Breast cancer targets

2011 Annual Report

Better breast cancer treatment, fewer side effects from targeted therapy

Dr. Peggy Porter

Dr. Peggy Porter

Cancer research takes teamwork, and few institutions know teamwork as well as the Hutchinson Center. That’s why the National Cancer Institute recently chose the Center to lead a five-year, Seattle-based breast cancer research consortium.

The consortium’s goal: to improve breast cancer prevention, detection, treatment and care for women who have or are at risk for the disease.

Led by the Hutchinson Center’s Drs. Peggy Porter and Mac Cheever, the Seattle Cancer Consortium Breast SPORE (Specialized Program in Research Excellence) involves 25 researchers from the Center and University of Washington as well as project consultants from institutions across the U.S. and abroad.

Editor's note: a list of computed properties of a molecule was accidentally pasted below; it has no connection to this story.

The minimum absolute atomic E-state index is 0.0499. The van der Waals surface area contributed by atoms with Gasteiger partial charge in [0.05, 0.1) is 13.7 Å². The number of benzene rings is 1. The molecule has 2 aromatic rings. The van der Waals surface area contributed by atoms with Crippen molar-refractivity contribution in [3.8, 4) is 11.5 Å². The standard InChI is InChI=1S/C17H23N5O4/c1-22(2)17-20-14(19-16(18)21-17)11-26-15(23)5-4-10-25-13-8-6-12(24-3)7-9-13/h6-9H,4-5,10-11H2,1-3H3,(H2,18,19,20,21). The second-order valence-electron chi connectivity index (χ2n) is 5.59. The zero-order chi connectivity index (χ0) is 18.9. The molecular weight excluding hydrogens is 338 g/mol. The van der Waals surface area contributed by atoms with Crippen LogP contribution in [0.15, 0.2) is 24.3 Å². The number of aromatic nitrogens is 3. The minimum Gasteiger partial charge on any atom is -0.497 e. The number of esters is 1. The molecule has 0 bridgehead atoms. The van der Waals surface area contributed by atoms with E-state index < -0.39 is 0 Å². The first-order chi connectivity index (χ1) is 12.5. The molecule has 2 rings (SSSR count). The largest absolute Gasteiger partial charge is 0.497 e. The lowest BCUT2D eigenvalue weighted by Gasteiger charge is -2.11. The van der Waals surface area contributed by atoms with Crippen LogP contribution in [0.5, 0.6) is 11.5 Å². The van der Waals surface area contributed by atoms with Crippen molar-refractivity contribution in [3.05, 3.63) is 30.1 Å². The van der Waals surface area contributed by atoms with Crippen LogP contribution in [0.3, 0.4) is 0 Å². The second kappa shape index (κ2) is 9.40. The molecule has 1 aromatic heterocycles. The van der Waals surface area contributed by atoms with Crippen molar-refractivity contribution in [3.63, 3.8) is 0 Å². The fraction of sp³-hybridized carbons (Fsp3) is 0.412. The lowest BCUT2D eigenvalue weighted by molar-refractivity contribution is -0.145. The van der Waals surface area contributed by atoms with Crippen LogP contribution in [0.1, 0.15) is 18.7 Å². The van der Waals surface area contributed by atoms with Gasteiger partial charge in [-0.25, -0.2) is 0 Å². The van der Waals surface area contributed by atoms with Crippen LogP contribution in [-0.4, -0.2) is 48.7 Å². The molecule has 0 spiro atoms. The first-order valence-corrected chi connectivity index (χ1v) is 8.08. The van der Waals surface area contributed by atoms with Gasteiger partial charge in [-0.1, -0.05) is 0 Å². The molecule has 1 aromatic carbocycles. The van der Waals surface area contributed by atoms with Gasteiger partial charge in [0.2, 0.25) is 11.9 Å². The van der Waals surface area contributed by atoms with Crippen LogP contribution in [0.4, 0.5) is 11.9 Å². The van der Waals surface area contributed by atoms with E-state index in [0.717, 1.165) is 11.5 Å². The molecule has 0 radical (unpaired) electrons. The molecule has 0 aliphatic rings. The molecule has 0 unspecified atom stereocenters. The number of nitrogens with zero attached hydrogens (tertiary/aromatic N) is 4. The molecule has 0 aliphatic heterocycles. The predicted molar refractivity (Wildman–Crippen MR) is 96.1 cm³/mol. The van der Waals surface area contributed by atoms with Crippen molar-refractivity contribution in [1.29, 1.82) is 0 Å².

“The collaborations that have been formed among basic, clinical and translational scientists at the Hutchinson Center and University of Washington were key to landing the consortium,” Porter said.

Developing targeted breast cancer treatments is the unifying mission behind the consortium’s four scientific projects. Because targeted therapies zero in on specific molecules involved in tumor growth, they often have less severe side effects than standard chemotherapy and radiation.

“Our mission is to provide better breast cancer treatment options that are developed from the science at the Center and the UW,” Cheever said.